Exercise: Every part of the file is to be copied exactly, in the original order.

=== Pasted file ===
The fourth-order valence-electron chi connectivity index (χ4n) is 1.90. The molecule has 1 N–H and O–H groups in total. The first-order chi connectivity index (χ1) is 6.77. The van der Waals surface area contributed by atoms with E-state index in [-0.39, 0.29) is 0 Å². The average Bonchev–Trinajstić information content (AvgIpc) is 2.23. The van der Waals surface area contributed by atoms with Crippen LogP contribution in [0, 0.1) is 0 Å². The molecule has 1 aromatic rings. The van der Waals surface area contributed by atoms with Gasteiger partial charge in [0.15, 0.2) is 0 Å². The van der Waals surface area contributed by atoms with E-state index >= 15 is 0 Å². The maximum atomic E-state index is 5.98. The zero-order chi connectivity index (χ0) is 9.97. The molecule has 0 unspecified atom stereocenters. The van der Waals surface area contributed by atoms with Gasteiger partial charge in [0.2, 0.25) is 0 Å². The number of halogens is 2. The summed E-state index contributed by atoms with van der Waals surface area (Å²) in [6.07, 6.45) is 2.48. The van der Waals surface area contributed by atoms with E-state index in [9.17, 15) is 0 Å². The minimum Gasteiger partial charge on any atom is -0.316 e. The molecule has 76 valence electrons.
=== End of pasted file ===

The fourth-order valence-electron chi connectivity index (χ4n) is 1.90. The molecule has 1 N–H and O–H groups in total. The first-order chi connectivity index (χ1) is 6.77. The van der Waals surface area contributed by atoms with E-state index in [-0.39, 0.29) is 0 Å². The average Bonchev–Trinajstić information content (AvgIpc) is 2.23. The van der Waals surface area contributed by atoms with Crippen LogP contribution in [0, 0.1) is 0 Å². The molecule has 1 aromatic rings. The van der Waals surface area contributed by atoms with Gasteiger partial charge in [0.15, 0.2) is 0 Å². The van der Waals surface area contributed by atoms with E-state index >= 15 is 0 Å². The maximum atomic E-state index is 5.98. The zero-order chi connectivity index (χ0) is 9.97. The molecule has 0 unspecified atom stereocenters. The van der Waals surface area contributed by atoms with Gasteiger partial charge in [0.2, 0.25) is 0 Å². The number of halogens is 2. The summed E-state index contributed by atoms with van der Waals surface area (Å²) in [6.07, 6.45) is 2.48. The van der Waals surface area contributed by atoms with E-state index in [9.17, 15) is 0 Å². The minimum Gasteiger partial charge on any atom is -0.316 e. The molecule has 76 valence electrons.